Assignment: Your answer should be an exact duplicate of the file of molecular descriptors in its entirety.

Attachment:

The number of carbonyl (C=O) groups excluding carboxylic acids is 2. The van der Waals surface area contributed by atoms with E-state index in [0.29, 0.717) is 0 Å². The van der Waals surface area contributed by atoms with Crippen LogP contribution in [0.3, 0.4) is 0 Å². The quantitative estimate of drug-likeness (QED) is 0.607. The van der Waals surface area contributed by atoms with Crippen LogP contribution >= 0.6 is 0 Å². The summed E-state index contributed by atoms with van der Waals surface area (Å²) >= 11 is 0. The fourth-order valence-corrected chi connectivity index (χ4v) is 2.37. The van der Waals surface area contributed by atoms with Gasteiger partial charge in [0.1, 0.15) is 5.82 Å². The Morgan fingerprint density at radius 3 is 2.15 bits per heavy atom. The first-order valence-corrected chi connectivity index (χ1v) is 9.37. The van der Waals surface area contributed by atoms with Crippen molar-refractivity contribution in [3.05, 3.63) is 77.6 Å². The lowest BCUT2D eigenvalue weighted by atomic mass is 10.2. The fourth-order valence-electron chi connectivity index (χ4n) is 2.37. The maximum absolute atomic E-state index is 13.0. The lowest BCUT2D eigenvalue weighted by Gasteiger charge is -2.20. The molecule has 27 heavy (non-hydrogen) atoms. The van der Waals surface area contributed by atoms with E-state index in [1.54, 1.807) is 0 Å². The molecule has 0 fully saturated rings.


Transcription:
The number of carbonyl (C=O) groups excluding carboxylic acids is 2. The van der Waals surface area contributed by atoms with E-state index in [0.29, 0.717) is 0 Å². The van der Waals surface area contributed by atoms with Crippen LogP contribution in [0.3, 0.4) is 0 Å². The quantitative estimate of drug-likeness (QED) is 0.607. The van der Waals surface area contributed by atoms with Crippen LogP contribution >= 0.6 is 0 Å². The summed E-state index contributed by atoms with van der Waals surface area (Å²) >= 11 is 0. The fourth-order valence-corrected chi connectivity index (χ4v) is 2.37. The van der Waals surface area contributed by atoms with Gasteiger partial charge in [0.1, 0.15) is 5.82 Å². The Morgan fingerprint density at radius 3 is 2.15 bits per heavy atom. The first-order valence-corrected chi connectivity index (χ1v) is 9.37. The van der Waals surface area contributed by atoms with Crippen molar-refractivity contribution in [3.05, 3.63) is 77.6 Å². The lowest BCUT2D eigenvalue weighted by atomic mass is 10.2. The fourth-order valence-electron chi connectivity index (χ4n) is 2.37. The maximum absolute atomic E-state index is 13.0. The lowest BCUT2D eigenvalue weighted by Gasteiger charge is -2.20. The molecule has 27 heavy (non-hydrogen) atoms. The van der Waals surface area contributed by atoms with E-state index in [1.54, 1.807) is 0 Å². The molecule has 0 fully saturated rings.